Tuesday, June 25, 2013

SLO County Power Outage

 Sunday night in San Luis Obispo, we experienced a very odd brown-out / black-out condition for several hours. I was walking over to a friend's apartment, when suddenly all of the street lights went out. This by itself isn't a very odd failure, but then immediately Marcel (who has been crashing on my couch) calls me on the W6BHZ repeater and asks if it's normal for my apartment's wall power to drop to 75VAC.

It very much is not normal. My apartment's wiring is bad, and often sags several volts (120->115VAC), but 75 is ridiculous. I look around for the nearest lighted window, and yeah, SLO power is grossly missing volts. Other amateur radio operators jump on and confirm with their multimeters that voltages across SLO are varying from 70-80VAC.

The county-wide SLOECC repeater was having the same sort of conversation, but wasn't scaling anywhere near as well as on our local campus repeater. We clearly needed a net control operator to get people to stop talking over each other and only pass useful information on such a long-range channel.  Sadly, it didn't sound like any of the other ECCs were activating, so over the W6BHZ repeater we organized a carload of hams to get to the club's ECC-16 on campus.
While they were en-route to campus, I talked Marcel through how to operate one of my latest projects, which is an emergency 12VDC system for my apartment. All of my routers, my radio, my USB power strip, and some LED lighting are all run off of a 17Ah lead acid battery in case of lost power. I had actually just done some of the major wiring for this project Sunday afternoon, so all Marcel had to do was by-pass the unfinished change-over controller from wall to battery power.

This meant that my apartment had Internet, WiFi, emergency LED lighting, and USB power (which came in handy when more hams showed up at my apartment with dead cell phones). Marcel was then able to activate the SLOECC net until we were able to spool up the campus ECC on generator power.
The project isn't completely finished yet. I'm having some noise issues with the long 12VDC runs throughout my apartment (which is piggy-backed on some of my 100bT Ethernet links using passive PoE injectors), and the 17Ah battery really isn't big enough. Between the routers and lighting, the system draws two amps before you factor in transmitting on the radio and >10W of cell phone charging. I have a 400Ah flooded pack ready to be added to the system, but need to route wire between my patio and my bedroom distribution point. My landlord wouldn't mind me drilling some holes, right?


The biggest lesson to take away from this event was probably the USB power issue. We have backup power for the radios and lights, but clearly the next generation of ECCs need to put more thought into how to keep everyone's mobile devices charged. We were lucky that this was only a single-evening event, since my system was down to 11.7V by the end of the evening, which was just above my 11.5V cut-off voltage, and our ECC didn't have any additional gasoline for the generator after what was in the tank. The extra 15W of cell phone charging load on top of the 20W of routers and lights was higher than my original power budget had planned for, and made a huge difference.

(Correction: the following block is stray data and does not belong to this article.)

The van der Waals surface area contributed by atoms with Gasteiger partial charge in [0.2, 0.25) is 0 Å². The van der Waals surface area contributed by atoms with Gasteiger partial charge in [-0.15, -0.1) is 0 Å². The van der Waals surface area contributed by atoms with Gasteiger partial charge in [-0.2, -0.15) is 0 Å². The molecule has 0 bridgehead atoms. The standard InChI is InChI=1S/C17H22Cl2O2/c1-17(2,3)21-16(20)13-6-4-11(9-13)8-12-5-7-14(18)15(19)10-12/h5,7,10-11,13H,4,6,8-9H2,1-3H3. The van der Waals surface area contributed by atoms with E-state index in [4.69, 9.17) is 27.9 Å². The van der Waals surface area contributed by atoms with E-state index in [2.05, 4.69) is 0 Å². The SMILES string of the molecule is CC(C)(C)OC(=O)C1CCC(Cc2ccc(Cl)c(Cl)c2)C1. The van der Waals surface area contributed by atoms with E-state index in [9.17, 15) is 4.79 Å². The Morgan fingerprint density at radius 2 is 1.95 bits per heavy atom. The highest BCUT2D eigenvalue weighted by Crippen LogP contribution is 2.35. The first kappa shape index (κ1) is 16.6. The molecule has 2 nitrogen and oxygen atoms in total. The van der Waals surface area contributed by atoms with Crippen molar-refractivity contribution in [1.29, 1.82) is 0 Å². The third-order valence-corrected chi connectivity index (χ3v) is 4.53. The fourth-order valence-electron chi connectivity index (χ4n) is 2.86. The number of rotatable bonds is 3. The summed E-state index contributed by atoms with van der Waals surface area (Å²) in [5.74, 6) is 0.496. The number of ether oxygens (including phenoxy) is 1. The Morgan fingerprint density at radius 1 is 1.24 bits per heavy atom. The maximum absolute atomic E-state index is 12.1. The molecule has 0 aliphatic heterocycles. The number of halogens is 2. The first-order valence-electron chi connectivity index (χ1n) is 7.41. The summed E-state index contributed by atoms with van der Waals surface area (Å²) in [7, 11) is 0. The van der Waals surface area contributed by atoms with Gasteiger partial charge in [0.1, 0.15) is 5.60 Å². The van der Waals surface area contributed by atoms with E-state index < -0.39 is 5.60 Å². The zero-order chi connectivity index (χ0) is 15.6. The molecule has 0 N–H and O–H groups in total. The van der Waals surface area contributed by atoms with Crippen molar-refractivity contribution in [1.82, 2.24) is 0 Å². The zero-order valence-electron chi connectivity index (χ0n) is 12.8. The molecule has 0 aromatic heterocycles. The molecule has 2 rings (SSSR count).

I'm now designing a high efficiency and high power/port count USB charging station, as an improvement to my USB power strip, which is only powerful enough to fast charge a single smartphone at a time. It's going to be based around one of CUI's quarter brick DC-DC converters, which they were kind enough to give me last month.

Monday, June 24, 2013

CPARC Spring Work Week

Just in case any of you have been getting worried, I am in fact still alive. School this quarter did nothing short of kick my ass. My amateur radio club duties consumed literally every weekend of this quarter, and teaching (and more so grading) a lab section in the EE department was a stimulating experience that didn't yield much blog post fodder. 
Once finals week wrapped up last Friday, my buddy Marcel showed up and has been crashing on my couch (which is almost always open for any friends or hacker types who need a place in SLO) for the last week while we had another whirlwind work week.  The club turn-out was great, and we made great progress on building the club's infrastructure, maintaining what we already have built, and just generally having a good time playing with radios.

The first major project of the week was tearing down the old University Police Department's radio tower. UPD recently moved to a new facility, and CPARC volunteered to assist in the demolition of the old building.  This doubtless saved the university a few thousand dollars on their quote from the demolition company, and we get a lightly-used 40 foot Rohn 45 tower for club use.